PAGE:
A constituent entity passing the prescribed thresholds Part B of Form No. 3CEAA By due date of furnishing the return of Income (i.e., 30 November)
The designated entity, where there are multiple constituent entities resident in India Form No. 3CEAB At least 30 days before the due date of filing Form No 3CEAA
  • CbC Report (CbCR) - Rule 10DB : The CbCR shall include economic information within the multinational group, such as the nature of main business activities, revenues, profit/loss, income taxes paid, stated capitals, accumulated earnings, number of employees, tangible assets, etc. for each country in which the group operates.
  • The CbC reporting requirements shall apply to Indian multinational groups having a consolidated revenue above a threshold to be prescribed. It was indicated that the revenue threshold will be INR 5,500 billion (which is meant to be equivalent to the globally adopted EUR 750 million per year).

The applicability and timelines required for CbCR are as follows:

Entity Applicability Form to be filed Due Date
Indian subsidiary/affiliate of the multinational group, wherein the parent entity is not a resident of India Intimation of details of parent entity/alternate reporting entity which will file the CbCR Form No. 3CEAC 2 months prior to furnishing the CbCR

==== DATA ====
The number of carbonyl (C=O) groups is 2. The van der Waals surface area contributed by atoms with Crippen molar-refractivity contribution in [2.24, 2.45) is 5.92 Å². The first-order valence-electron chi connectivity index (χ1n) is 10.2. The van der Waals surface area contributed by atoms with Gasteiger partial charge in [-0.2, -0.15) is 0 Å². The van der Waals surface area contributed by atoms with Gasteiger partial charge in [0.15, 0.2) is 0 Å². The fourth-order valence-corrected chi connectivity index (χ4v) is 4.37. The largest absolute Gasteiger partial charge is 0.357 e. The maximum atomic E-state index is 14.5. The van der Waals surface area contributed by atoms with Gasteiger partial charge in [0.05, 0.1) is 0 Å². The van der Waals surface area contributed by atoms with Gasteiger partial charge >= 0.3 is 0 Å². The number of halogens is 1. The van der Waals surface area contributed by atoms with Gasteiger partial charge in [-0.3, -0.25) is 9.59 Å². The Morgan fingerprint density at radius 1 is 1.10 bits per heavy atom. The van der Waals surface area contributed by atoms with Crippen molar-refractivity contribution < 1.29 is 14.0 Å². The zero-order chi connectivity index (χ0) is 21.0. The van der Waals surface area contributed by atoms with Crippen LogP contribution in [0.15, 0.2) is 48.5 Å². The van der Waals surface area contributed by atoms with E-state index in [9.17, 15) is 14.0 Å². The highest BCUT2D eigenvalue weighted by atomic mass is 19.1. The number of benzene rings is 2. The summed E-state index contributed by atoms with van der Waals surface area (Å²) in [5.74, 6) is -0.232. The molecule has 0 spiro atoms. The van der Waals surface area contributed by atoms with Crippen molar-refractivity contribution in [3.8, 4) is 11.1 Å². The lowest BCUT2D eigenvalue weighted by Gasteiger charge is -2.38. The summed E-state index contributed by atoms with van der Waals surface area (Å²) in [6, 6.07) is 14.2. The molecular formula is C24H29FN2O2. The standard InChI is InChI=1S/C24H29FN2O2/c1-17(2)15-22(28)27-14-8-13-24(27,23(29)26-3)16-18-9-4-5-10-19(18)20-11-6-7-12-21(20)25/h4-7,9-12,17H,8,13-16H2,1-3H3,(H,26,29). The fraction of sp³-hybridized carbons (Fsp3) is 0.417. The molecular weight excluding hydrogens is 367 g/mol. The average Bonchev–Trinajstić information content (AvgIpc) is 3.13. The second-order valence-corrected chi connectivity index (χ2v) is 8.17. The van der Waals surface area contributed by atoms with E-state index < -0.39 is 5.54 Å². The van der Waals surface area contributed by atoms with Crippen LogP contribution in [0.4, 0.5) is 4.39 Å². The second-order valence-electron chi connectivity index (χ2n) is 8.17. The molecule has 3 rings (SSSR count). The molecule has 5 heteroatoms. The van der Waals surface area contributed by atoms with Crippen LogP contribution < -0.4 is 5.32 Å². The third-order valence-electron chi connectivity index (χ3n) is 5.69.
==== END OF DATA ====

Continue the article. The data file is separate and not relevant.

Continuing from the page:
Parent entity or alternate parent entity in India Every parent entity or the alternate reporting entity resident in India Form No. 3CEAD The due date for furnishing the CbCR is on or before the due date for filing of Return of Income for the relevant accounting year of the group.
Indian subsidiary/affiliate of the multinational group, wherein the parent entity is not a resident of India Intimation of multiple constituent group entities in India Form No. 3CEAE No timeline mentioned in the rules. This needs to be clarified by the CBDT.

The Finance Bill (No. 2) of 2019, had provided certain clarifications regarding the definition of accounting year:

In the case of an alternate reporting entity of an international group, wherein the parent entity is not a resident of India, the reporting accounting year shall be the one applicable to the parent entity. The amendment will take effect retrospectively from 1 April 2017 and will, accordingly, apply in relation to assessment year 2017-18 and the subsequent assessment years.

Penalty

From a comprehensive understanding perspective, the penalties prescribed in the Indian Income Tax Act, 1961 with respect to the failure to furnish the enhanced transfer pricing documentation are as follows:

  • Failure to furnish information and documentation under the proposed three-tier documentation structure by the due date will attract a penalty of INR 500,000
  • Failure to furnish the CbCR by the due date ranges from INR 5,000 to INR 50,000 per day
  • For non-furnishing or inaccurate furnishing of the CbCR, a penalty of INR 500,000 would be applicable.
Get in Touch
Maulik Doshi
Senior Executive Director
Transfer Pricing and Transaction Advisory Services